A Weekend in Renaissance Bologna

Popes & Patricians:

Italy
Wednesday 23 - Sunday 27 November 2022 (5 Days)

Price

£1,975
Places

Bologna is one of the great ‘art cities’ of Italy

Fine medieval & renaissance architecture in mellow brick

Wonderful paintings from the Carracci family & their followers

Visit to the beautiful medieval & renaissance city of Ferrara

Centrally located comfortable hotel with very good food & wine

Tour Overview

Pope Julius II was not a man to be trifled with - known as “Il Terrible” due to his volcanic temper, he made short work of rebellious Bologna in 1506, leading his army from the front and taking the city by force. His goal was to reincorporate it within the Papal States, from which it had been ‘semi-detached’ for some considerable time.

Etruscan in origin, Roman by conquest, then subject to successively Lombard, Frankish and Papal control, Bologna came to prominence in a period dominated by the ongoing and epic struggle between the Papacy and the Holy Roman Empire. Nonetheless, Bologna grew rich as it was mostly governed as a free commune. As so often happened in Italy, individual families came to prominence taking their native or adoptive city into a form of “protective” custody. In Bologna’s case the last of these ruling dynasties was the Bentivoglio family, that is until they came up against the implacable force that was Pope Julius who brought their rule to an end.  Thereafter firmly under the control of papal governors, Bologna is best known for producing a group of artists who were to change the history of painting.  The Carracci family, their associates and students were talented exponents of a direct style of narrative painting. This was quite different from the excesses of the preceding Mannerist styles of the sixteenth century.

Our visit to Bologna will introduce you first to the city’s fine medieval architecture and second to its distinguished role in the history of painting. The historic city centre is a delight to stroll in, and its churches and picture gallery house many gems. Of course, no round of cultural exploration would function properly without adequate sustenance and Bologna is one of the great culinary cities of Italy. Our visit is further complimented by a visit to the fine walled renaissance city of Ferrara, the ducal home of the great art patrons, the Este family. We shall stay at the comfortable 4* Hotel Corona D’Oro, located in the historic centre and within easy walking distance of all the places we plan to visit.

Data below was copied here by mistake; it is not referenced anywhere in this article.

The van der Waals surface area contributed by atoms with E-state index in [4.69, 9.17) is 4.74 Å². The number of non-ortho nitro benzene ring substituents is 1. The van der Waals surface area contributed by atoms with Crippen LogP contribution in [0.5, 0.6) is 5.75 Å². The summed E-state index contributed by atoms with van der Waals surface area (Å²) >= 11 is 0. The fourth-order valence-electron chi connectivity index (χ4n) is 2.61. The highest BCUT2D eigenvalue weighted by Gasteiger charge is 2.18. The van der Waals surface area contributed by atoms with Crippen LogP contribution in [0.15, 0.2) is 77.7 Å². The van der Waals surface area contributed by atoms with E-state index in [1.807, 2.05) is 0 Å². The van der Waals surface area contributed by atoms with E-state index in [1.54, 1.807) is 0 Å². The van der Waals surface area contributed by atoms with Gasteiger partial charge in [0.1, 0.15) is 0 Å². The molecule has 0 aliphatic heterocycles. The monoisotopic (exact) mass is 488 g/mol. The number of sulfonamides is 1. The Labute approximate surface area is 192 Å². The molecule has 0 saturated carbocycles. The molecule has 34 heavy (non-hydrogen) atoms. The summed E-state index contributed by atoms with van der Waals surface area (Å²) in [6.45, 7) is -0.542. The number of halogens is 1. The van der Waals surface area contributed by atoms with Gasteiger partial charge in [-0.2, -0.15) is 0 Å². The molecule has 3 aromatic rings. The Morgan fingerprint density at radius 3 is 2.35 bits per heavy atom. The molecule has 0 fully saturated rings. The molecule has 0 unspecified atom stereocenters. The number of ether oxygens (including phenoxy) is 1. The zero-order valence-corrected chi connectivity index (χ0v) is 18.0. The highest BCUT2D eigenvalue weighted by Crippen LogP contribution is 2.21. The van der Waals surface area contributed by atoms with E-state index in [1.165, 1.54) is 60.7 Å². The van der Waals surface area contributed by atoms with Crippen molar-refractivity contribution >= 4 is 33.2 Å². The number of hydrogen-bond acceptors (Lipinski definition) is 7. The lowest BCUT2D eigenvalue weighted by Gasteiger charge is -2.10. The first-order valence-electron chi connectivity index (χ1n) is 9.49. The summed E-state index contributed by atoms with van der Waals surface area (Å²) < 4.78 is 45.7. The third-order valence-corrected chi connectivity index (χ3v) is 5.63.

Day by day

Day 1: Wednesday 23 November
We fly from London Heathrow to Bologna, arriving in the afternoon. We transfer by coach into the city and check into our hotel.  Later that evening there will be a group dinner in a local restaurant. Wine, water and coffee are included with all group lunches and dinners.
Day 2: Thursday 24 November
Just along from our hotel are Bologna’s most important public spaces, Piazza Maggiore and its neighbour Piazza Nettuno, the latter dominated by a wonderful sixteenth century fountain dedicated to Neptune, the work of the famous sculptor Giambologna, best known for his work in Florence at the Medici court. Both spaces are surrounded by fine buildings. San Petronio is the city’s most important church, indeed one of the finest Gothic churches in Italy.  Its façade is decorated with early Renaissance sculptures by Jacopo della Quercia, which profoundly influenced the young Michelangelo. Within, the highlight is the Bolognini Chapel, with Giovanni da Modena’s extraordinary fresco depicting hell.  The dazzling Niccolo dell’Arca is at work in the nearby church of Santa Maria della Vita, where he made an arrestingly lifelike Renaissance Lamentation in terracotta. After our group lunch, we visit the unforgettable church complex of Santo Stefano, conceived as a ‘virtual pilgrimage’ to the Holy Sepulchre in Jerusalem. Our final visit of the day is at San Domenico, founded in 1219 by St Dominic, who died here two years later. As the final resting place of one of the giants of medieval Christianity (only outshone by St Francis of Assisi in terms of popular devotion) the marble tomb of St Dominic, the Arca di San Domenico, is a masterpiece of medieval sculpture by Nicola Pisano, with later additions by – among others – the young Michelangelo. The evening will be free.